We're staying the night down in Steinbecktown, and classically, I'm hiding in a half-darkened room, away from everyone. This is how I met my husband. He was reading The Sneetches aloud to the Elevens & Susie at a New Year's Eve party hosted by some friends of mine. He didn't really know anyone besides his small renegade group of friends who had crashed the party a couple of hours after midnight. So, they sat, in the corner, having plundered Tim's Dr. Seuss collection. From across the room, I saw them and thought to myself, "Now, that's something I would do!" So I went over to listen. And B thought, "Hey, who's that girl?"

But I'm not as introverted as some. I can carry myself through most social occasions, making small talk and schmoozing like a pro. But inside, I am becoming more and more tired until I have to slink away, on the pretext of a trip to the bathroom, or to 'look something up', or, like Raquel, 'to get something out of the car.' And I'm gone for hours. Usually reading, or in this case, writing. I loved nursing G because of this, and I'd always contend that God invented nursing for tired introverted bookish mothers. "G needs to eat!" I'd say, and we'd go off to some solitary place, book artfully stowed somewhere. One of the Harry Potters came out when she was only 5 or 6 months old and I stood in line at Bookshop with all the rest of Santa Cruz, quivering en masse with joy & expectation. I think it was Harry Potter & the Half Blood Prince. Anyway, I read almost all of that whilst nursing G, and I almost gave myself carpel tunnel holding that massive tome with one hand. And it was worth it.

Now B is an extrovert. Not a raging extrovert, but the difference between us is pronounced. And we are comical together when we're tired. A few months ago we came home from church and both agreed that we were totally wiped out, just completely tired. I slunk to our room to read and take a nap. I came out a few minutes later, to make tea and there was B on the couch, going through the phone book, calling people and making plans! I think he actually had the phone on speaker phone when I came in, and said to me, "Honey-I'm talking to _________, when can we get together with them?" Which only elicited silent & frantic hand gestures from me, mostly of the hand slicing across the throat variety. But I appreciate so much how he can sort of carry us through a lot of social situations, and I end up with people I never knew I liked, even loved. We introverts have a big capacity to love people and have meaningful relationships, just on a smaller, one on one level. And I think B is gleaning this from me. (Not that extroverts lack that love, they have it in spades. But maybe have the tendencies to spread themselves too thin? I don't know. Any extros want to explain themselves?)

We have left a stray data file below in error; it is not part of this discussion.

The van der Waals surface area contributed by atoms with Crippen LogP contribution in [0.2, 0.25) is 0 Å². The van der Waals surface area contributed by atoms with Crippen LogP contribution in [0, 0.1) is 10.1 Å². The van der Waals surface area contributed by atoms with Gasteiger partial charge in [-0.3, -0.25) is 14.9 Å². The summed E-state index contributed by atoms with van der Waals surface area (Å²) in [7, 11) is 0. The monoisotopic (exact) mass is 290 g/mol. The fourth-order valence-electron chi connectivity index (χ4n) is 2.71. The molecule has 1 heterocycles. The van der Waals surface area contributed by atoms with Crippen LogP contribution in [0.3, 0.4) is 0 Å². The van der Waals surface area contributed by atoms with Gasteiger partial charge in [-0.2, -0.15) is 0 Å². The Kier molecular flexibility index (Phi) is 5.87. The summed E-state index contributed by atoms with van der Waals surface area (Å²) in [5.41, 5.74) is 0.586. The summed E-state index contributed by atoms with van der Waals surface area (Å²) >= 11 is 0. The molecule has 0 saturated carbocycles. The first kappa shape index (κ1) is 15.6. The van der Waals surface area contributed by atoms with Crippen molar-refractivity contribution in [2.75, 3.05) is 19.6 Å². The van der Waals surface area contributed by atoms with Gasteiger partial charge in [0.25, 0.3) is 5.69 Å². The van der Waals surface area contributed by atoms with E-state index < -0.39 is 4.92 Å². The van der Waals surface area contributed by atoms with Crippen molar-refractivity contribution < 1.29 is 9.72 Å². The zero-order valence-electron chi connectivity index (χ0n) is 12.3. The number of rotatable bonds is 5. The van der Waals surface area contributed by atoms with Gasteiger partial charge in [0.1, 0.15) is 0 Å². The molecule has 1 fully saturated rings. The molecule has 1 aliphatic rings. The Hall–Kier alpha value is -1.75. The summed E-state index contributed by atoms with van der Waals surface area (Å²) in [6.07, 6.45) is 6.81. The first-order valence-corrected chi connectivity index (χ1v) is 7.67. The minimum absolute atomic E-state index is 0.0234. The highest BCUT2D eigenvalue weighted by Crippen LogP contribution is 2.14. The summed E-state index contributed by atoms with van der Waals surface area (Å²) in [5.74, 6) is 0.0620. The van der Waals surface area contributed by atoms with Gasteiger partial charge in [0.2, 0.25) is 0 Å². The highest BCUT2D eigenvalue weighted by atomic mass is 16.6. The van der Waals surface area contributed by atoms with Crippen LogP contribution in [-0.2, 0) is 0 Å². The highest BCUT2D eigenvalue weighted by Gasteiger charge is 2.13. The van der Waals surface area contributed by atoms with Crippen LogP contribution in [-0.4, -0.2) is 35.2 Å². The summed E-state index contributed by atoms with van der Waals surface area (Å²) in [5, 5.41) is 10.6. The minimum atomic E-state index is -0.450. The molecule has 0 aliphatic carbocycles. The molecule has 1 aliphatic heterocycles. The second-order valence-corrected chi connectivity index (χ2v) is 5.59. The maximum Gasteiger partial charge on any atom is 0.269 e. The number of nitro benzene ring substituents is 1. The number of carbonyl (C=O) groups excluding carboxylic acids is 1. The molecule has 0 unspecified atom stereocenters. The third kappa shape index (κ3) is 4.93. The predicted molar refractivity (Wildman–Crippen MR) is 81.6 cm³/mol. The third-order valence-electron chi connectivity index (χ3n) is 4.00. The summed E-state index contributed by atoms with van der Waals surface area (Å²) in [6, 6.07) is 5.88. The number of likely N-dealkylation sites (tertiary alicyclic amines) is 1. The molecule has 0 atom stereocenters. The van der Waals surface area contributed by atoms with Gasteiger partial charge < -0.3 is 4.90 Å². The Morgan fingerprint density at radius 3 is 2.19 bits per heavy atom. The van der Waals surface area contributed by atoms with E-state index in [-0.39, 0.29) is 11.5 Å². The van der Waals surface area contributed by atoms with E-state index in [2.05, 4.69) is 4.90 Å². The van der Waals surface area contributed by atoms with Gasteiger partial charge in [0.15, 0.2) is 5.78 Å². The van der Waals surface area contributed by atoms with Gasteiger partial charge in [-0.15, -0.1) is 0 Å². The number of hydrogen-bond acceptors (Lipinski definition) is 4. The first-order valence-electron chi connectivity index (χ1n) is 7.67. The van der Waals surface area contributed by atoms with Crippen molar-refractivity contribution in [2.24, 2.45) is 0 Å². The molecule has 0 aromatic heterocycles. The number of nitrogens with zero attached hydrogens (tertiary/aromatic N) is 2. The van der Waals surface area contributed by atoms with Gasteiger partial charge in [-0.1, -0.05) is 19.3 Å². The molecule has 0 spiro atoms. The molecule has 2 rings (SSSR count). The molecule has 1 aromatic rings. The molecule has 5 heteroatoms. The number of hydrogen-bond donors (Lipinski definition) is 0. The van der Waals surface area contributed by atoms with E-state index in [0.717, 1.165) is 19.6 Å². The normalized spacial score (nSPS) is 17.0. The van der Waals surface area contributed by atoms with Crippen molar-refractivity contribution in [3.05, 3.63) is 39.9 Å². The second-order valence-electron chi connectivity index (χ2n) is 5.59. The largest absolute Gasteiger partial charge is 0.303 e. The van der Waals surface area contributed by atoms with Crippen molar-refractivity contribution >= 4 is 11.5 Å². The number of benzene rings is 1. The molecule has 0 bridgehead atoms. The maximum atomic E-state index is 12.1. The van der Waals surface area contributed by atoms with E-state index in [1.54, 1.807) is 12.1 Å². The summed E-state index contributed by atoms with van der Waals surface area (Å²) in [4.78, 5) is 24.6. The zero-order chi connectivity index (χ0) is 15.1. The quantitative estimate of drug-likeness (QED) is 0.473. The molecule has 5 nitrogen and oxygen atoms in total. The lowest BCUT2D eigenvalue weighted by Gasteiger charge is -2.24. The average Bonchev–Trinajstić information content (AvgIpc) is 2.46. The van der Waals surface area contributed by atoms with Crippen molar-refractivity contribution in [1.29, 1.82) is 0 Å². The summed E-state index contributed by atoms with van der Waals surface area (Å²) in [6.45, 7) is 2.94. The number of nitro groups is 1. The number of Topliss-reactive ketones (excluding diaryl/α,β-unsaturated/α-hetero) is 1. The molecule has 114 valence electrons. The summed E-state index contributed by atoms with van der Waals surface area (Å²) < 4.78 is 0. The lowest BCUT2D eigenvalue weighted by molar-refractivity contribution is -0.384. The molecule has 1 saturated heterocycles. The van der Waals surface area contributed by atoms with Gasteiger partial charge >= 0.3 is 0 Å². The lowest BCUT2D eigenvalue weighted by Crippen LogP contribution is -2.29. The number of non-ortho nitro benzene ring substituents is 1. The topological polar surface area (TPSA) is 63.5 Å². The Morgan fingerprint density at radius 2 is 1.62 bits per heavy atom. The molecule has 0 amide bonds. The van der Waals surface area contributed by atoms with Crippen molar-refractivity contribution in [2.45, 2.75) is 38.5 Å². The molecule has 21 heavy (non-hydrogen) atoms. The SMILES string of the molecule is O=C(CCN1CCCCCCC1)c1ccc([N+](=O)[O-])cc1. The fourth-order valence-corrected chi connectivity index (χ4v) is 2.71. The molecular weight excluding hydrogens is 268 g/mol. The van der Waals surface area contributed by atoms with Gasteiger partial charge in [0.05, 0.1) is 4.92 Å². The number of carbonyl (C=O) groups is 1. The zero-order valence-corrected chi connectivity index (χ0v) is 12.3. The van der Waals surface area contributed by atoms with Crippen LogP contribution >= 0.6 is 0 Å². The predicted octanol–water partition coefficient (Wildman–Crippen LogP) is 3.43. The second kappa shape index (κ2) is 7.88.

But meanwhile, I feel like such a weirdo. A total fruitcake. Like Mr. Rochester in Jane Eyre, or Heathcliff on the moors. I think I'd definitely be a cat in some other animal life, somewhere between the 'crawl under the bed when company comes' type and the 'sleep on the couch and let you pet me' type. Just don't expect me to do any tricks.


Jon said...

i can't help you there. i'm following the path of my father and grandfather and slowly becoming more introverted as the years progress. so i sympathize with you more now whereas several years ago i would be handing different phone books to brad.

Mum said...

I really like what you have to say here. The fact that you understand these things, not only about yourself, but B. makes for a much more harmonious life for you both, to say nothing of G. I like the comment you made one time about being "an introvert with good social skills", which is so true. People love you, partly because you really focus and listen to what they have to say.